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If you do well in the testing stage, and your CV / application form impress the recruiters, the next step is usually a telephone interview. The telephone interview is quicker and more convenient for both you and the interviewer. However, they can be a challenge since neither party can see the other, so the usual visual clues are absent. If you are unable to participate in a telephone interview as a result of your disability, or are likely to find it difficult, you should inform the recruiter of this. The telephone interview may be replaced by a face-to-face interview.


A telephone interview is just as important as any other stage in the recruitment process; if you do not meet the organisation's calibre benchmark you will not progress to the next stage.

In addition to thinking about the main points that you want to convey, your additional preparation may include: researching the firm, reading recent press articles and thinking about any questions that you may have for the interviewer.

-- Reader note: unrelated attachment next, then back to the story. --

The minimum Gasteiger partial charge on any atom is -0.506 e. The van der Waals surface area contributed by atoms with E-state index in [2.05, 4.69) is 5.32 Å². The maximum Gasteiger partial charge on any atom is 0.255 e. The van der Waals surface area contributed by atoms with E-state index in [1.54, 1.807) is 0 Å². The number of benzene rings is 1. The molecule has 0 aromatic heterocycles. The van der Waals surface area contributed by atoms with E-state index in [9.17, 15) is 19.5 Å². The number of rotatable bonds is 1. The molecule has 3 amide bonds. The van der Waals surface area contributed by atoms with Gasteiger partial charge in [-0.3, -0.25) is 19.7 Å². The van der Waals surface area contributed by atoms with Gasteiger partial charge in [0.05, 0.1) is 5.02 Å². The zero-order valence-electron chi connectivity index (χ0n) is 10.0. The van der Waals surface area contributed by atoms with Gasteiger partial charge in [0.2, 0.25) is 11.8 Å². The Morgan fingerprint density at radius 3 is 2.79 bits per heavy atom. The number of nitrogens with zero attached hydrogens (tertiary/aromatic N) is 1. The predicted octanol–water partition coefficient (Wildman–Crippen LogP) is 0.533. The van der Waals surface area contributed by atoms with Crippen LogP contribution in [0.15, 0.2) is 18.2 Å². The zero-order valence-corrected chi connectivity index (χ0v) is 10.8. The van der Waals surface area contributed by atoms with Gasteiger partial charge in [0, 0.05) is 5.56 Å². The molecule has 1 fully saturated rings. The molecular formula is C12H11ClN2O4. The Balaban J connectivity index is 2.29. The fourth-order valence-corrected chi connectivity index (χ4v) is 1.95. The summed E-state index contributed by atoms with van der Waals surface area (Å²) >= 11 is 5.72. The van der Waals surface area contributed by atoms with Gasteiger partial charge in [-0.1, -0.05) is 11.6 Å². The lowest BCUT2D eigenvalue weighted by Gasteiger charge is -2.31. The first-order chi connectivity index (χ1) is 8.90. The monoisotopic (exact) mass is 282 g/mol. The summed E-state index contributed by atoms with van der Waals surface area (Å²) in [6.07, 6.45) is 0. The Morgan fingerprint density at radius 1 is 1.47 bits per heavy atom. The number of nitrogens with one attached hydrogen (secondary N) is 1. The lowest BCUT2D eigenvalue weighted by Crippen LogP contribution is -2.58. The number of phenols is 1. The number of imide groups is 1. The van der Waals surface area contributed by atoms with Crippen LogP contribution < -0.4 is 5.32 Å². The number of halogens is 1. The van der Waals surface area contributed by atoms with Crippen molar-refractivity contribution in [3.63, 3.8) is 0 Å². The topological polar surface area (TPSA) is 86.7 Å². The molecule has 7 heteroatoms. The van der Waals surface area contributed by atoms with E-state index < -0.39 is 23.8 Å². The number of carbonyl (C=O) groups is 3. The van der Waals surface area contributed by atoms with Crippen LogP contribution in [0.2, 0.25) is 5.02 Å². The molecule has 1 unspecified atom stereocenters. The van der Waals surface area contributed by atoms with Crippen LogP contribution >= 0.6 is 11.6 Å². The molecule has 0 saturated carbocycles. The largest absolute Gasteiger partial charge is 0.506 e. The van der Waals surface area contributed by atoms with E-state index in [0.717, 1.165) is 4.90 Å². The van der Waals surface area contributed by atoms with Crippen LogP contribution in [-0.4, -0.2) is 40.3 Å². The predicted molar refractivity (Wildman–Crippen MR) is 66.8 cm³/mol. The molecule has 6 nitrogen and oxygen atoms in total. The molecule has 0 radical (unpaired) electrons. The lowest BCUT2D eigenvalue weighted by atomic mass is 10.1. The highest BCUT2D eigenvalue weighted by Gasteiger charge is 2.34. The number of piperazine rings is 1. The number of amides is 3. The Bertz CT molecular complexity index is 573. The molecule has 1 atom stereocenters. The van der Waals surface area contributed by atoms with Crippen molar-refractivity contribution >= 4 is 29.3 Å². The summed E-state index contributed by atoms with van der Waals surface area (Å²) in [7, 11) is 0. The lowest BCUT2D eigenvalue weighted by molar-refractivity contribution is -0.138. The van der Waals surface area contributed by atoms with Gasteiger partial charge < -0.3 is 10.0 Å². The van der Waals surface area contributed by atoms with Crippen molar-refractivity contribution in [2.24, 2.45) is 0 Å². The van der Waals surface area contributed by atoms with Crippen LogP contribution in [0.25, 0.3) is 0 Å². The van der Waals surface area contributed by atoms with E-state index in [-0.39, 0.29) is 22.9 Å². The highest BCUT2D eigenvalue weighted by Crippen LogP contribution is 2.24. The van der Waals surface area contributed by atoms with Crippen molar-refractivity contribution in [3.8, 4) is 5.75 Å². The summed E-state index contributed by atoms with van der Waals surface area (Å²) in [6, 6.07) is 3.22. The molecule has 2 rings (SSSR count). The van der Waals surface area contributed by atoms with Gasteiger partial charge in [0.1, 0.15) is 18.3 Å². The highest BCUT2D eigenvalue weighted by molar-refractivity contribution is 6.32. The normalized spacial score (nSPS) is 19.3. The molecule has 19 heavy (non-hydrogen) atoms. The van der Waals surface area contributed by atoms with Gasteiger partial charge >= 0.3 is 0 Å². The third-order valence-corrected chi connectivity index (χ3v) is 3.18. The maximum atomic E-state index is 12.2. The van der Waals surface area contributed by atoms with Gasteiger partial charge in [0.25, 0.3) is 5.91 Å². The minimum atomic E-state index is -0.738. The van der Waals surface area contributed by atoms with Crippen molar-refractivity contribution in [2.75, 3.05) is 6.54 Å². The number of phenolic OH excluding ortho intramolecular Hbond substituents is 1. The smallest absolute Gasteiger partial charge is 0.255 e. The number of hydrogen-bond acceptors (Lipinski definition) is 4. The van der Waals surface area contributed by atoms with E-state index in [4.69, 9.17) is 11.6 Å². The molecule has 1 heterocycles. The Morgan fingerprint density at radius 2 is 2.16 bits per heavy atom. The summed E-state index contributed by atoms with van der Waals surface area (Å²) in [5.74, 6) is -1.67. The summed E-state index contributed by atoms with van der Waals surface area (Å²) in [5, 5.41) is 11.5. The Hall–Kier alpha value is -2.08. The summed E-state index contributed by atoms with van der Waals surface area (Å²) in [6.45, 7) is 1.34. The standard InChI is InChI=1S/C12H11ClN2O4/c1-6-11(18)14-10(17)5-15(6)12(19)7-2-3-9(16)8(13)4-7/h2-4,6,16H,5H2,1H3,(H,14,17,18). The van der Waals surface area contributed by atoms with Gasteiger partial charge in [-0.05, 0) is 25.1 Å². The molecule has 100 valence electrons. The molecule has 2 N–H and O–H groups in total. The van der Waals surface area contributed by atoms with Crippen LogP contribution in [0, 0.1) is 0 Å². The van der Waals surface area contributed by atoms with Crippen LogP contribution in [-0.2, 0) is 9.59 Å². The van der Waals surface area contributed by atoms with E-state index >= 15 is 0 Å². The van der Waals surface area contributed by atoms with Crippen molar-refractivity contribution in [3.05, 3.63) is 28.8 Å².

Top Tips:
  • Ensure that the recruiter has the correct telephone number on which to contact you.
  • Use a quiet room with good phone reception and, if using a mobile phone, with no background noise and where you will not be interrupted.
  • If you are using your mobile phone, make sure you have reception and that the battery is fully charged.
Re-familiarise yourself with your application and be prepared to talk about what you included in it.
It can be a good idea to prepare some prompt cards with examples you want to bring up in conversation.


Top Tips:
  • If using prompt cards, include bullet points as opposed to a long script.
  • Organise your prompt cards in front of you prior to the interview.
  • Do not read aloud from a script as it will sound unnatural.
Do not read from a script as it will sound unnatural and prevent you from building a rapport.
In order to demonstrate your potential during the telephone interview, you may require an adjustment to be made to this part of the process due to your disability or long-term health condition.

To enable the organisation to implement the necessary adjustments, inform them of what you need and why as soon as you can.

  • Prepare. Prepare for your telephone interview as if it were a face-to-face interview.
  • Ask for clarification. Do not be afraid to ask for clarification or for questions to be repeated should you require it.
  • Listen to the question. Answer what you are being asked - not what you wanted to be asked.
  • Sound enthusiastic. Come across as interested and lively; a monotone voice will not be engaging.

Neither party can see the other, so the usual visual clues are absent.